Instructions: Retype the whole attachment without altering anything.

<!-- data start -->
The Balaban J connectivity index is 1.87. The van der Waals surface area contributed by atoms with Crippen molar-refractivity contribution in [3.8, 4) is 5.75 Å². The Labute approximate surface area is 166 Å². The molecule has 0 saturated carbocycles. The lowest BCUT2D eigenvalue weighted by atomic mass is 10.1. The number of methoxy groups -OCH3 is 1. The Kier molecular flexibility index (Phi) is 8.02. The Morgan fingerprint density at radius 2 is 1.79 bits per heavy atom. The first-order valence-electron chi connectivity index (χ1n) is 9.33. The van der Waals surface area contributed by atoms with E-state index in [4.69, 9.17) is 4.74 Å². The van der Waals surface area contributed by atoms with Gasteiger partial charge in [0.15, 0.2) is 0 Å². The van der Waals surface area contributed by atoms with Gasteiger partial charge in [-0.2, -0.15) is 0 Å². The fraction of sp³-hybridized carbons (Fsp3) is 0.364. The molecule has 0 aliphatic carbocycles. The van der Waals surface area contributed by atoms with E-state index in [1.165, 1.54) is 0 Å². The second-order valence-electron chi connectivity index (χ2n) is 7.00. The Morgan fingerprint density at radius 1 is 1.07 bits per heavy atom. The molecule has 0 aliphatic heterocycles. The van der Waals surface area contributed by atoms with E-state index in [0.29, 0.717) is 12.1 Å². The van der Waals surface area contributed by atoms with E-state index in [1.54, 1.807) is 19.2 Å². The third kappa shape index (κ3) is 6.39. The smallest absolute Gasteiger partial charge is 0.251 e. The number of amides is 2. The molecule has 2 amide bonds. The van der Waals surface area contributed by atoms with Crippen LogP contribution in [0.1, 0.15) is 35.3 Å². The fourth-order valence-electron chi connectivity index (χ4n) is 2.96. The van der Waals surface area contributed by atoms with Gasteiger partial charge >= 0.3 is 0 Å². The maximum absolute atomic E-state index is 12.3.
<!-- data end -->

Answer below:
The Balaban J connectivity index is 1.87. The van der Waals surface area contributed by atoms with Crippen molar-refractivity contribution in [3.8, 4) is 5.75 Å². The Labute approximate surface area is 166 Å². The molecule has 0 saturated carbocycles. The lowest BCUT2D eigenvalue weighted by atomic mass is 10.1. The number of methoxy groups -OCH3 is 1. The Kier molecular flexibility index (Phi) is 8.02. The Morgan fingerprint density at radius 2 is 1.79 bits per heavy atom. The first-order valence-electron chi connectivity index (χ1n) is 9.33. The van der Waals surface area contributed by atoms with E-state index in [4.69, 9.17) is 4.74 Å². The van der Waals surface area contributed by atoms with Gasteiger partial charge in [0.15, 0.2) is 0 Å². The van der Waals surface area contributed by atoms with Gasteiger partial charge in [-0.2, -0.15) is 0 Å². The fraction of sp³-hybridized carbons (Fsp3) is 0.364. The molecule has 0 aliphatic carbocycles. The van der Waals surface area contributed by atoms with E-state index in [1.165, 1.54) is 0 Å². The second-order valence-electron chi connectivity index (χ2n) is 7.00. The Morgan fingerprint density at radius 1 is 1.07 bits per heavy atom. The molecule has 0 aliphatic heterocycles. The van der Waals surface area contributed by atoms with E-state index in [0.29, 0.717) is 12.1 Å². The van der Waals surface area contributed by atoms with E-state index in [1.54, 1.807) is 19.2 Å². The third kappa shape index (κ3) is 6.39. The smallest absolute Gasteiger partial charge is 0.251 e. The number of amides is 2. The molecule has 2 amide bonds. The van der Waals surface area contributed by atoms with Crippen LogP contribution in [0.1, 0.15) is 35.3 Å². The fourth-order valence-electron chi connectivity index (χ4n) is 2.96. The van der Waals surface area contributed by atoms with Gasteiger partial charge >= 0.3 is 0 Å². The maximum absolute atomic E-state index is 12.3.